Standardized testing is a part of every student’s life, but as curricula have been molded to teach to tests, they have become increasingly controversial.
The Loudoun Education Alliance of Parents will be discussing this topic at its monthly meeting at 7 p.m. March 8 at the LCPS Administrative Building. The meeting will focus on standardized testing’s impact on innovation and creativity and if there are other ways to hit the standards of learning without “teaching to the test.”
It will also examine the role of SATs and ACTs. Some colleges are no longer taking them into account and if this becomes a growing trend, it could impact Loudoun students.
When Dr. Eric Williams came on board as superintendent, he said that his mission would be to implement One to the World throughout LCPS and that this would be hit the SOL requirements without teaching to the test. One to the World is an instructional initiative that addresses what an LCPS graduate should know and be able to do. This instructional approach focuses on significant content, important competencies and the joy of teaching and learning.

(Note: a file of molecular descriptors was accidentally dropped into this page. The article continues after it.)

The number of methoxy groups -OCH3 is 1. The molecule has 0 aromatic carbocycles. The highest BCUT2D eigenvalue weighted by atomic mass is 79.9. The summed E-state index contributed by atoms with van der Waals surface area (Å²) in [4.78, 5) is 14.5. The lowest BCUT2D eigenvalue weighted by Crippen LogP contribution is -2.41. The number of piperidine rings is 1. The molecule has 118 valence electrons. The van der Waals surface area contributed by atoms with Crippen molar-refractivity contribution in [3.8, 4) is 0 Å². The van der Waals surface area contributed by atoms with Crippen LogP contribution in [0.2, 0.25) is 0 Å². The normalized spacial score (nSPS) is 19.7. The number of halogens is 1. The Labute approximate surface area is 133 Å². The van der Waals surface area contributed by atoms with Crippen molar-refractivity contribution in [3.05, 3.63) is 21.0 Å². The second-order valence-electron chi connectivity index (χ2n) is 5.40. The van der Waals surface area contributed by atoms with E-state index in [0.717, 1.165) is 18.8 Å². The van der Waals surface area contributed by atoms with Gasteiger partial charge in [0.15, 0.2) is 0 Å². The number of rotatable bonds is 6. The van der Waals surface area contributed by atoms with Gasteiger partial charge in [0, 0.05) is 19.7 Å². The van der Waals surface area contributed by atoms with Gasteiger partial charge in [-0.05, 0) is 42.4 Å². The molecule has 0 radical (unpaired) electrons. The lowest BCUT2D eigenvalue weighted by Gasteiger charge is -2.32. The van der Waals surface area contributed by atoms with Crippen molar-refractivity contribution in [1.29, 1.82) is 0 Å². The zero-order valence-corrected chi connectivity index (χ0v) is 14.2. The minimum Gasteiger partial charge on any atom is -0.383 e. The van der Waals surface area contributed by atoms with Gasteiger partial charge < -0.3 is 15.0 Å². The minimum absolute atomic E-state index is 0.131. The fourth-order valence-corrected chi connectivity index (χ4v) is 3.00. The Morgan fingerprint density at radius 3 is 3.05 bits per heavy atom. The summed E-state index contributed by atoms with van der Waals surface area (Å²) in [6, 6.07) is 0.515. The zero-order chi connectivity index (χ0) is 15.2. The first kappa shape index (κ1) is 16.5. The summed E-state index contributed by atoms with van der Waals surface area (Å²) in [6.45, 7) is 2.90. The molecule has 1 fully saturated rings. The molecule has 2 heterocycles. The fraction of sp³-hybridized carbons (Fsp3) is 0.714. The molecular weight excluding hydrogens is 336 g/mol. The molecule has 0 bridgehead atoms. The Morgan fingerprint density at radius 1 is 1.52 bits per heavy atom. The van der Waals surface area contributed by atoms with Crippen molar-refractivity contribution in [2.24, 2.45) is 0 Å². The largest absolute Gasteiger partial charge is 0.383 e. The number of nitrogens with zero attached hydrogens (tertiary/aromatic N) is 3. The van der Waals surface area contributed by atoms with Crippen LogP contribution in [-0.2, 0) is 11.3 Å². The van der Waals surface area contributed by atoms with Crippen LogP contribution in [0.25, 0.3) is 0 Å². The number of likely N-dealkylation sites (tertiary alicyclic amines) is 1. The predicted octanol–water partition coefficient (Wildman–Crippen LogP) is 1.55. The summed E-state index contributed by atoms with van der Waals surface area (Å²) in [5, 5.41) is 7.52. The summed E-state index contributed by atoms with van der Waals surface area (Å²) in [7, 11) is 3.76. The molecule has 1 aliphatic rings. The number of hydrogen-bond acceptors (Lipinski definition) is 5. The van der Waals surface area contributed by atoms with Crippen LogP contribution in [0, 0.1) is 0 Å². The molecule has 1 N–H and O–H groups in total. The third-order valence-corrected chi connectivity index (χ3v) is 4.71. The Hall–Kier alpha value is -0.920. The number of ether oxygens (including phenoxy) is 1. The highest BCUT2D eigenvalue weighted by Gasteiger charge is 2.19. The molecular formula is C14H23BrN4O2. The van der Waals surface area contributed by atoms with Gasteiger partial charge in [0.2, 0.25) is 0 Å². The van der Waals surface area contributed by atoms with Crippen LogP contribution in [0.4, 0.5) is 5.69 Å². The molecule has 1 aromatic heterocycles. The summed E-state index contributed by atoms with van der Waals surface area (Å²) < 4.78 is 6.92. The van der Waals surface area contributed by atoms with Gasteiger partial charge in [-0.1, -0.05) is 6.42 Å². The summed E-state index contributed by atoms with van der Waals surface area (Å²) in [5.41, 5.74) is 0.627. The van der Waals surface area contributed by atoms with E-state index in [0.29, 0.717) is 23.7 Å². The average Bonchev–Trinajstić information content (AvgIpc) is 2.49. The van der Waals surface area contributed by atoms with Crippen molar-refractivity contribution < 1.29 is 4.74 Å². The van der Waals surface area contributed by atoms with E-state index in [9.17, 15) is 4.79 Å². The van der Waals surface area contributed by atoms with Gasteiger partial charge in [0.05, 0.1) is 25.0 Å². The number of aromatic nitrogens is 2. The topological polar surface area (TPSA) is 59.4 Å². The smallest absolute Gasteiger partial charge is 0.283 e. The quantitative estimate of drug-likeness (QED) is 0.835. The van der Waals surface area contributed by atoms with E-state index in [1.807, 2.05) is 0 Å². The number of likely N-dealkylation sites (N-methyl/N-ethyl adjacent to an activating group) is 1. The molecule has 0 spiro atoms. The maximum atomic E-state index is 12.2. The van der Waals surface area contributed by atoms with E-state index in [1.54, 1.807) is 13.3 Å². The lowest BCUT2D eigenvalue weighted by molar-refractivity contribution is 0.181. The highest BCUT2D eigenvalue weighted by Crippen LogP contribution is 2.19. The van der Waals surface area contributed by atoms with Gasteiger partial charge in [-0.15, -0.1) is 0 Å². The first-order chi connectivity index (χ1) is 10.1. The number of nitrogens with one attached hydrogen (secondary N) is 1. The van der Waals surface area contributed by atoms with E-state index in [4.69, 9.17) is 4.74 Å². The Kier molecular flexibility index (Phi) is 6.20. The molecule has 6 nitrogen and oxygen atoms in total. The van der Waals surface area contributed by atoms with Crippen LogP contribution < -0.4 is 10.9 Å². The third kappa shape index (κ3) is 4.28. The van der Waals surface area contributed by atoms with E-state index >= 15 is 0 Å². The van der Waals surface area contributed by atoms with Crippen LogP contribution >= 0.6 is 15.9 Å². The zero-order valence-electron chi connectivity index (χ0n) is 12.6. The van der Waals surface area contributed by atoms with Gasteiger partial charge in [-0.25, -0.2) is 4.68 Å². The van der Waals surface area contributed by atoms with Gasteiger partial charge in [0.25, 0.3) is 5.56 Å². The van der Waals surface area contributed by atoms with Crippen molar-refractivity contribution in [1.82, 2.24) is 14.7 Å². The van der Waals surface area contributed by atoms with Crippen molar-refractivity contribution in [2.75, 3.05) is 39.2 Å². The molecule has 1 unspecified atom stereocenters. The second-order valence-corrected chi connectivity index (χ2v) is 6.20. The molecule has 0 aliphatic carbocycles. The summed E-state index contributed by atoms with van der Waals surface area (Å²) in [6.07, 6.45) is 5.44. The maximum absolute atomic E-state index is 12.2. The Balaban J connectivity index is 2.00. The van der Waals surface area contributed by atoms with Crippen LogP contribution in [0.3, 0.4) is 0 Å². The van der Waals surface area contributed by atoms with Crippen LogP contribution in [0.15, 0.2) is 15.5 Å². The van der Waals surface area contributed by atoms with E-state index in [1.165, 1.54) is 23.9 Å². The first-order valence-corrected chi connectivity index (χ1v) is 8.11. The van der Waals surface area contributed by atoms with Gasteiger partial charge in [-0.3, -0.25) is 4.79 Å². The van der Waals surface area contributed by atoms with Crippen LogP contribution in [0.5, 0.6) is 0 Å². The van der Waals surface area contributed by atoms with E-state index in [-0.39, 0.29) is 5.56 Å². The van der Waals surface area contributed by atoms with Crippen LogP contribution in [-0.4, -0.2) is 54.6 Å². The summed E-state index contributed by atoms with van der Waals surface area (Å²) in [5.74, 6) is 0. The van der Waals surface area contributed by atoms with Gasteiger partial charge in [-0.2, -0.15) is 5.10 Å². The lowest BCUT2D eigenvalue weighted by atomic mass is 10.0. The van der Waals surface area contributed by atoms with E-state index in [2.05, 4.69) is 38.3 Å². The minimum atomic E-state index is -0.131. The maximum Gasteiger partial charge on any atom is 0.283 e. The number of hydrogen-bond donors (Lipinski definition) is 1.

“From what I’ve seen, he has been true to his word and we are seeing OTTW projects being implemented at all the schools,” LEAP Vice President of Communication Juana Kazmierczak said. “I have heard from parents that they are very encouraged about the new emphasis.”
LEAP is a non-partisan network that promotes interaction between parents, teachers, School Board members and members of the LCPS Administrative Team. The organization’s meetings, conducted on the second Wednesday of each month, allows county parents to share their opinions and gives school board members, county officials and state government officials an opportunity to listen to parent input and educate themselves on community concerns.
Dr. Ashley F. Ellis, LCPS director, instructional programs; Leigh Bennett, LCPS supervisor, assessment services; William Brazier, LCPS supervisor, social science and global studies; Dr. KH Kim, professor of creativity and innovation at the College of William and Mary, will all speak at the March 8 meeting.